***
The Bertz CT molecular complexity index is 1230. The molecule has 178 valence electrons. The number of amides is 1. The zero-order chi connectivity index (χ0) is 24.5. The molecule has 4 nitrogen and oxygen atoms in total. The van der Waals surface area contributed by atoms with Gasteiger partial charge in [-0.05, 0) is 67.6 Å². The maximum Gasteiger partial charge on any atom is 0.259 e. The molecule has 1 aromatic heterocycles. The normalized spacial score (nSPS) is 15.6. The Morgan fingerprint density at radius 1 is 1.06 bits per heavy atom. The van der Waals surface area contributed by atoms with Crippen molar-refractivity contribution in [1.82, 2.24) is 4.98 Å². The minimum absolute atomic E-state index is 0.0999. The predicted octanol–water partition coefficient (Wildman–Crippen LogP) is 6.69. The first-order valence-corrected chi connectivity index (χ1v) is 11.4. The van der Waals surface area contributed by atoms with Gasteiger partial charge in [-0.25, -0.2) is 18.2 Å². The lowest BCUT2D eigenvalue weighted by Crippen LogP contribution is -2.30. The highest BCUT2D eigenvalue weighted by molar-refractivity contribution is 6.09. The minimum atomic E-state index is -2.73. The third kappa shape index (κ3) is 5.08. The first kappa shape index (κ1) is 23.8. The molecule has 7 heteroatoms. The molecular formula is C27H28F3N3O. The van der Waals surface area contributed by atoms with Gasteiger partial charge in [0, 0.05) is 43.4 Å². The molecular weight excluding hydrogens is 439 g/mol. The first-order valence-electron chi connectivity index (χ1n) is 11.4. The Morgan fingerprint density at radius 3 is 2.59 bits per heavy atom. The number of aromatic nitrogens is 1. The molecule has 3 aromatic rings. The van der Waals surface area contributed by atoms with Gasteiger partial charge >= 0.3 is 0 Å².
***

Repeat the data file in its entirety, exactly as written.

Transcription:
The Bertz CT molecular complexity index is 1230. The molecule has 178 valence electrons. The number of amides is 1. The zero-order chi connectivity index (χ0) is 24.5. The molecule has 4 nitrogen and oxygen atoms in total. The van der Waals surface area contributed by atoms with Gasteiger partial charge in [-0.05, 0) is 67.6 Å². The maximum Gasteiger partial charge on any atom is 0.259 e. The molecule has 1 aromatic heterocycles. The normalized spacial score (nSPS) is 15.6. The Morgan fingerprint density at radius 1 is 1.06 bits per heavy atom. The van der Waals surface area contributed by atoms with Crippen molar-refractivity contribution in [1.82, 2.24) is 4.98 Å². The minimum absolute atomic E-state index is 0.0999. The predicted octanol–water partition coefficient (Wildman–Crippen LogP) is 6.69. The first-order valence-corrected chi connectivity index (χ1v) is 11.4. The van der Waals surface area contributed by atoms with Gasteiger partial charge in [-0.25, -0.2) is 18.2 Å². The lowest BCUT2D eigenvalue weighted by Crippen LogP contribution is -2.30. The highest BCUT2D eigenvalue weighted by molar-refractivity contribution is 6.09. The minimum atomic E-state index is -2.73. The third kappa shape index (κ3) is 5.08. The first kappa shape index (κ1) is 23.8. The molecule has 7 heteroatoms. The molecular formula is C27H28F3N3O. The van der Waals surface area contributed by atoms with Gasteiger partial charge in [0, 0.05) is 43.4 Å². The molecular weight excluding hydrogens is 439 g/mol. The first-order valence-electron chi connectivity index (χ1n) is 11.4. The Morgan fingerprint density at radius 3 is 2.59 bits per heavy atom. The number of aromatic nitrogens is 1. The molecule has 3 aromatic rings. The van der Waals surface area contributed by atoms with Gasteiger partial charge >= 0.3 is 0 Å².